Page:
does not give absolute answer, he admitted, but its answer comes closest to the best.
Thomas Boosts Socialist Views
By PHILIP SHERMAN
Norman Thomas is a Democratic
Socialist because the party's ideals
come closest to solving todays
major problems, including the
likelihood of war, inequitable and
inadequate use of technological
powers, and citizen apathy.
Speaking yesterday to an over-
flow crowd in the Undergraduate
Library's Multipurpose Room,
Thomas said socialists believe it is
"possible for us to reach in peace
for plenty and freedom," that "lib-
erty, equality and fraternity are
not irreconcilable goals" and the
March Election Petitions
To Be Available Tomorrow,
By ROBERT FARRELL
Petitions will be available beginning tomorrow for the Student
Government Council, Board in Control of Student Publications, Board
in Control of Intercollegiate Athletics, Union Student Directors, and
senior class officer elections.
Those wishing to run in these elections may obtain petitions in
the Student Activities Building and must turn them in by 6 p.m.
Wednesday, Feb. 24. The elections will be on Tuesday and Wednesday,
March 15 and 16.
There are six positions available on SGC, three on the Board in
Control of Student Publications, one for the Board in Control of
Intercollegiate Athletics, six student directorships of the Union, and
a total of 15 senior class officer posts available in the education, en-
gineering and business administration schools, and the literary college.
Any student in good standing may run for SGC and the Board
in Control of Student Publications.
The member of the Board in Control of Intercollegiate Athletics
must be a male sophomore, and one of the Union student directors
must be from the Law School, and one from either the medical or
Those running for the Board in Control of Student Publications
must obtain 100 signatures on their petitions, those for the Unionj
student directorshin. 200 signatures of Union members, and those
"price we must pay to conquer
poverty is collectivism."
Thomas especially emphasized
the need for world cooperation in
eliminating poverty. Asia and Af-
rica cannot repeat nineteenth cen-
tury economic history, he said.
There are some good things in
the present American system, but
now capitalism is only tolerable,
not ethical or secure. Planning and
purpose are needed, for capitalism
has not solved all its problems and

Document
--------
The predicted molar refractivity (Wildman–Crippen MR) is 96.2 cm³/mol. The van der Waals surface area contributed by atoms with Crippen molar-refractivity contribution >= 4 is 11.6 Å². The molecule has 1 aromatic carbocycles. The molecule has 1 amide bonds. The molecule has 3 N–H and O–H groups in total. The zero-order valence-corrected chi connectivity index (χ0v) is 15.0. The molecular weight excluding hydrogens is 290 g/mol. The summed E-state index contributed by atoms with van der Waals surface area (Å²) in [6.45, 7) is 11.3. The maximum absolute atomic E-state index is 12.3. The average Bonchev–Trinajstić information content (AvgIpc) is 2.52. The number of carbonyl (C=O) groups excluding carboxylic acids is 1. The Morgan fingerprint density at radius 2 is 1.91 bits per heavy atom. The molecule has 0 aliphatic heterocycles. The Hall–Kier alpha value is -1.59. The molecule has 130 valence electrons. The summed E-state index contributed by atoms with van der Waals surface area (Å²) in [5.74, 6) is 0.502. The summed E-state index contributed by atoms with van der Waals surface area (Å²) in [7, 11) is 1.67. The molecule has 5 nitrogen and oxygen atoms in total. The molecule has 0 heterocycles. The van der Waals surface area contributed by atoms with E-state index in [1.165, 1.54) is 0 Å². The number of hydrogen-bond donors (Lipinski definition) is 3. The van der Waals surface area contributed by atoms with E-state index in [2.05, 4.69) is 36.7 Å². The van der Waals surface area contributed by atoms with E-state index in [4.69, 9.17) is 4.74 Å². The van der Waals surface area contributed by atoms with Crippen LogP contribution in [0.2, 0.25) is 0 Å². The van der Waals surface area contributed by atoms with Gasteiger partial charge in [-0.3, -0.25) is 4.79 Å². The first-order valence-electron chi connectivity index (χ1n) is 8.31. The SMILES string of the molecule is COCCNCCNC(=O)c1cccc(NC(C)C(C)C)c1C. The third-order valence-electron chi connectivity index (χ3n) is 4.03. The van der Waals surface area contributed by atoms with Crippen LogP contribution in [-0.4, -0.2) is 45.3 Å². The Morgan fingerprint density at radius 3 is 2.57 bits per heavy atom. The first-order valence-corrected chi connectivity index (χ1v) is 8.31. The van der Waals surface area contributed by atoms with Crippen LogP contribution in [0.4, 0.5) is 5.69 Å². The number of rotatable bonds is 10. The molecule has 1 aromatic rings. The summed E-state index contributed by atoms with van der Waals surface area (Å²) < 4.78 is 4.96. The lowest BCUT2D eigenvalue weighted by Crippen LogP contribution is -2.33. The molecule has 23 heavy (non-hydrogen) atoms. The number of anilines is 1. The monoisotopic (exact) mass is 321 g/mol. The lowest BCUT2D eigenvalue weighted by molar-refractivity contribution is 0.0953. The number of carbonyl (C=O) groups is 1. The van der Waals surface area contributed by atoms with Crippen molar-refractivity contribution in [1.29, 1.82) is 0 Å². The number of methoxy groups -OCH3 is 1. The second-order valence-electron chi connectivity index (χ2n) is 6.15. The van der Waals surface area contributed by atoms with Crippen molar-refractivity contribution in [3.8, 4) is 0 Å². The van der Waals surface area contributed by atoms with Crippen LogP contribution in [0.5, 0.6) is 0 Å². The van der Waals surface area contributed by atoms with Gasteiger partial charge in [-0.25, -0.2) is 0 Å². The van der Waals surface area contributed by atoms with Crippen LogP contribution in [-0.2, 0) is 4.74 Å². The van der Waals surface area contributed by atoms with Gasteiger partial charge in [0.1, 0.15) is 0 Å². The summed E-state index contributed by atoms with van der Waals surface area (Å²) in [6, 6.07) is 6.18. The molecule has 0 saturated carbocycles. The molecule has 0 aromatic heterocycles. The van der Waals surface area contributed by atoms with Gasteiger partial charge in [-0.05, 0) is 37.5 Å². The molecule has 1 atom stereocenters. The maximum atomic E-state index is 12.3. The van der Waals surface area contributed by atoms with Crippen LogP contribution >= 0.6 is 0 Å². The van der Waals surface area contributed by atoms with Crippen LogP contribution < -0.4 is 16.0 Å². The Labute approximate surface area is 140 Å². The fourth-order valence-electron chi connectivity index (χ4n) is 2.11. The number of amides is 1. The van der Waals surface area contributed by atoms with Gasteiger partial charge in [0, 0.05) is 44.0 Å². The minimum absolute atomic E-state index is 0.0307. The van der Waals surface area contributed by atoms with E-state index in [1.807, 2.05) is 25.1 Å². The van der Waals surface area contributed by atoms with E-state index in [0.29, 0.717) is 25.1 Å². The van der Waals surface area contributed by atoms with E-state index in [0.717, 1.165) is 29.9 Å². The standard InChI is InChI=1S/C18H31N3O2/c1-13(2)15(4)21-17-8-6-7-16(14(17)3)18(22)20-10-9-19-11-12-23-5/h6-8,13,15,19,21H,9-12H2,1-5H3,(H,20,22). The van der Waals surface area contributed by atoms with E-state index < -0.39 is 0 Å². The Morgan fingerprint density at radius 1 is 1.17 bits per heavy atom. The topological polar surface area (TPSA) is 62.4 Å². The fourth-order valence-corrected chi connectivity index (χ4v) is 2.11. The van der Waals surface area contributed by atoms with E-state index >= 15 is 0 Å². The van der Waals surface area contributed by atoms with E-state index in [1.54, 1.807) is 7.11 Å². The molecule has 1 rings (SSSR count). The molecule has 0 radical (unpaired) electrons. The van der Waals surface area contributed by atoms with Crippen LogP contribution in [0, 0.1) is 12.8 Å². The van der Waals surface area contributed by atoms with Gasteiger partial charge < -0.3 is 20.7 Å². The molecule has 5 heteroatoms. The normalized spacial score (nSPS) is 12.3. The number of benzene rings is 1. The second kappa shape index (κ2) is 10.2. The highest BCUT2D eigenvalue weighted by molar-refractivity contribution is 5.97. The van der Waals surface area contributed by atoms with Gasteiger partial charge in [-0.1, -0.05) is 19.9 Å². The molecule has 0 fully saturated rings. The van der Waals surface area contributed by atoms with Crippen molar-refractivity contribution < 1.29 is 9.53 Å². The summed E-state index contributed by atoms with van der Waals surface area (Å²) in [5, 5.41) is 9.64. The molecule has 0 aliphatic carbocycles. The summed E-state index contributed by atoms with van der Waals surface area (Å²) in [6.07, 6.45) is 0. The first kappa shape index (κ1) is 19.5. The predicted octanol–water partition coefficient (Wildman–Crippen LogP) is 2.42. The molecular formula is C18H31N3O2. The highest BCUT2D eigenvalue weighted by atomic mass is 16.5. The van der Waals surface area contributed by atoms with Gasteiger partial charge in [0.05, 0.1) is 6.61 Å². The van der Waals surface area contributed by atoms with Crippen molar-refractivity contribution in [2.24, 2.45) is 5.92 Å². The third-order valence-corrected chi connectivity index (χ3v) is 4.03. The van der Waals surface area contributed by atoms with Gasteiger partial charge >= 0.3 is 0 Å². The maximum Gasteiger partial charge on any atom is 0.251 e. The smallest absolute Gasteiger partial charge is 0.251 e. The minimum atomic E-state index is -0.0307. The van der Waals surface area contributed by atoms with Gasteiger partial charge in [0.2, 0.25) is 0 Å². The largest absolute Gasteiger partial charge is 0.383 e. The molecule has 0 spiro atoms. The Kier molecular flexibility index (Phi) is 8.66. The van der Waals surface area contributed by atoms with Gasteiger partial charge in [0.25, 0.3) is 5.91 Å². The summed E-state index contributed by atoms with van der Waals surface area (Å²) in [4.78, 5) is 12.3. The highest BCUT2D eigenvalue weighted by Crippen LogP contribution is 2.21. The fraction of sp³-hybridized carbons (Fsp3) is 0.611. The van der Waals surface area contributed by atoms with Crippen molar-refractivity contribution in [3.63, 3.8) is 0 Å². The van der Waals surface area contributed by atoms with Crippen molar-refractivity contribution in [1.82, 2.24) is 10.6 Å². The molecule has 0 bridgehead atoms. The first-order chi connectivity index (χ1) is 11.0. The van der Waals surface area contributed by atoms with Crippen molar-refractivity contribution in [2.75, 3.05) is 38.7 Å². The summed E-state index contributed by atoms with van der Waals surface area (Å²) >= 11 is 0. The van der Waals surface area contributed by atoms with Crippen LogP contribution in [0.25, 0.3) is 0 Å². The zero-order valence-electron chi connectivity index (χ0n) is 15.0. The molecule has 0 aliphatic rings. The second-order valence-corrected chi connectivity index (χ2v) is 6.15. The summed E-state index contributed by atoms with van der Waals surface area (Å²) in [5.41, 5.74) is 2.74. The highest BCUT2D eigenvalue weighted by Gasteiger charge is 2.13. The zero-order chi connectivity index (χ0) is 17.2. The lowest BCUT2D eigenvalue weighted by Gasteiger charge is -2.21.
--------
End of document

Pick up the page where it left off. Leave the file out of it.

income should be shared on the
basis of "need and deed," not
"greed and breed."
Things would be better if man-
agement were to work for a com-
mon good, not for stockholders,
if concepts like TVA were ex-
tended and if workers were to take
a share in management.
Further, steps must be taken to
express the idea of a community
larger than the nation-state,
which is a large cause of present
The power now exists to make
civilization the general heritage of
man, to create general economic
well-being, to conquer disease and
ignorance. But at the same time,
the power could result in the anni-
hilation of the race which empha-
sizes the inadequacy of our social
institutions and ideals to meet the
problems of the modern world.
"In our thinking," Thomas ex-
plained, we are "heirs to the people
who have had to accept war as
arbiter of temporal disputes-not
follow up her successful test of
tower device in the Sahara wi
the explosion of an operation
atomic bomb, it was reported la
There was every indication Pre
ident Charles de Gaulle's gover
ment, despite a storm of critic
comment from abroad, intends
develop a nuclear arsenal in su
port of the French claim to eqt
voice with the United Statf
Britain and Russia in the aton
Maj. Gen. Charles Ailleret, chi
of the French special weapons d
vision, said yesterday's successi
test of a plutonium device
Tanezrouf, deep in Algeria ne
the Reggane Oasis, "will permit
to construct swiftly a complete
modern nuclear arms supply."
The austere de Gaulle voiced I
enthusiasm in a message to ato
affairs minister Pierre Goulla
maut, who directed the test:
"Hurrah for France! since ti
morning she is stronger at
prouder. From the bottom of t
heart, thanks to you and thc
who, for France, have achiev
this magnificent success."
France is known to have enoul
plutonium, a derivative of uranit
238, on hand for two atomic blas
and is slowly processing more.
The French blast No. 1 appea
to have been about equal to t
first atomic bombs produced
1945 by the United States. ThE
energy was rated as the equivale
of that packed in 20,000 tons
TNT, or 20 kilotrons.
Hydrogen weapons develop
since by the United States, Brita
and Russia are far more powerh
The United States has tested h;
drogen explosives considered eqt
to 15 to 17 megatons, or 15 to
million tons of TNT.
The French blast was the worl
first since the big three nucle
powers halted proving ground e
periments in the fall of 1958
preparation for their Geneva tal
on banning further tests.
Say No Fallout
French officials said first inc
cations were that there was
radioactive fallout in inhabit
Sahara regions. They said weatl
conditions for the test were ideal
almost dead still near the eartl
. , .,